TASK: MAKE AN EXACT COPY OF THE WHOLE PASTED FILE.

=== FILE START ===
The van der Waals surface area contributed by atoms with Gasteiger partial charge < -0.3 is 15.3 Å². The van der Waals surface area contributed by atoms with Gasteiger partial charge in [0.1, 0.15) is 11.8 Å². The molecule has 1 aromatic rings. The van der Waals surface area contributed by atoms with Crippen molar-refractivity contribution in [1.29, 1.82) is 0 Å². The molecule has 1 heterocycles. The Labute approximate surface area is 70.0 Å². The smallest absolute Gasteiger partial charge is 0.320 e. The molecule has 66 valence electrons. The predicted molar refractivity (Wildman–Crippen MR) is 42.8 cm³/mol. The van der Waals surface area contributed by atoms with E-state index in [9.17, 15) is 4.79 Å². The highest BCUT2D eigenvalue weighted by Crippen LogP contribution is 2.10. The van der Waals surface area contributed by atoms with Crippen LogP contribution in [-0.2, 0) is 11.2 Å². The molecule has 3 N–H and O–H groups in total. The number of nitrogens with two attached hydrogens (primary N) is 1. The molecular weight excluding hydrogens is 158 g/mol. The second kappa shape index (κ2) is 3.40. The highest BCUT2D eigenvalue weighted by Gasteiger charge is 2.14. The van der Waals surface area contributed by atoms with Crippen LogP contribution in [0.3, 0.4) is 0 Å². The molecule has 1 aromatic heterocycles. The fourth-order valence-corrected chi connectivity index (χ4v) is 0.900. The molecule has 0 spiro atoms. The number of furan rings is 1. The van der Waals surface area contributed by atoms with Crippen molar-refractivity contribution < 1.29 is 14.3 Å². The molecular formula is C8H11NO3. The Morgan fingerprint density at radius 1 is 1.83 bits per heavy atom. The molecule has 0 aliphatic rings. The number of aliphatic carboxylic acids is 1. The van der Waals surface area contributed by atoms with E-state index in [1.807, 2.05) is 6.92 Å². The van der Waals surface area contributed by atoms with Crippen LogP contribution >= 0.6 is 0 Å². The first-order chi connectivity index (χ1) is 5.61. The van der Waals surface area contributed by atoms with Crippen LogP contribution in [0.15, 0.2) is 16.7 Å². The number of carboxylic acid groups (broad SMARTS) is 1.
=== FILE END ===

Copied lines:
The van der Waals surface area contributed by atoms with Gasteiger partial charge < -0.3 is 15.3 Å². The van der Waals surface area contributed by atoms with Gasteiger partial charge in [0.1, 0.15) is 11.8 Å². The molecule has 1 aromatic rings. The van der Waals surface area contributed by atoms with Crippen molar-refractivity contribution in [1.29, 1.82) is 0 Å². The molecule has 1 heterocycles. The Labute approximate surface area is 70.0 Å². The smallest absolute Gasteiger partial charge is 0.320 e. The molecule has 66 valence electrons. The predicted molar refractivity (Wildman–Crippen MR) is 42.8 cm³/mol. The van der Waals surface area contributed by atoms with E-state index in [9.17, 15) is 4.79 Å². The highest BCUT2D eigenvalue weighted by Crippen LogP contribution is 2.10. The van der Waals surface area contributed by atoms with Crippen LogP contribution in [-0.2, 0) is 11.2 Å². The molecule has 3 N–H and O–H groups in total. The number of nitrogens with two attached hydrogens (primary N) is 1. The molecular weight excluding hydrogens is 158 g/mol. The second kappa shape index (κ2) is 3.40. The highest BCUT2D eigenvalue weighted by Gasteiger charge is 2.14. The van der Waals surface area contributed by atoms with Crippen LogP contribution in [0.3, 0.4) is 0 Å². The molecule has 1 aromatic heterocycles. The fourth-order valence-corrected chi connectivity index (χ4v) is 0.900. The molecule has 0 spiro atoms. The number of furan rings is 1. The van der Waals surface area contributed by atoms with Crippen molar-refractivity contribution < 1.29 is 14.3 Å². The molecular formula is C8H11NO3. The Morgan fingerprint density at radius 1 is 1.83 bits per heavy atom. The molecule has 0 aliphatic rings. The number of aliphatic carboxylic acids is 1. The van der Waals surface area contributed by atoms with E-state index in [1.807, 2.05) is 6.92 Å². The van der Waals surface area contributed by atoms with Crippen LogP contribution >= 0.6 is 0 Å². The first-order chi connectivity index (χ1) is 5.61. The van der Waals surface area contributed by atoms with Crippen LogP contribution in [0.15, 0.2) is 16.7 Å². The number of carboxylic acid groups (broad SMARTS) is 1.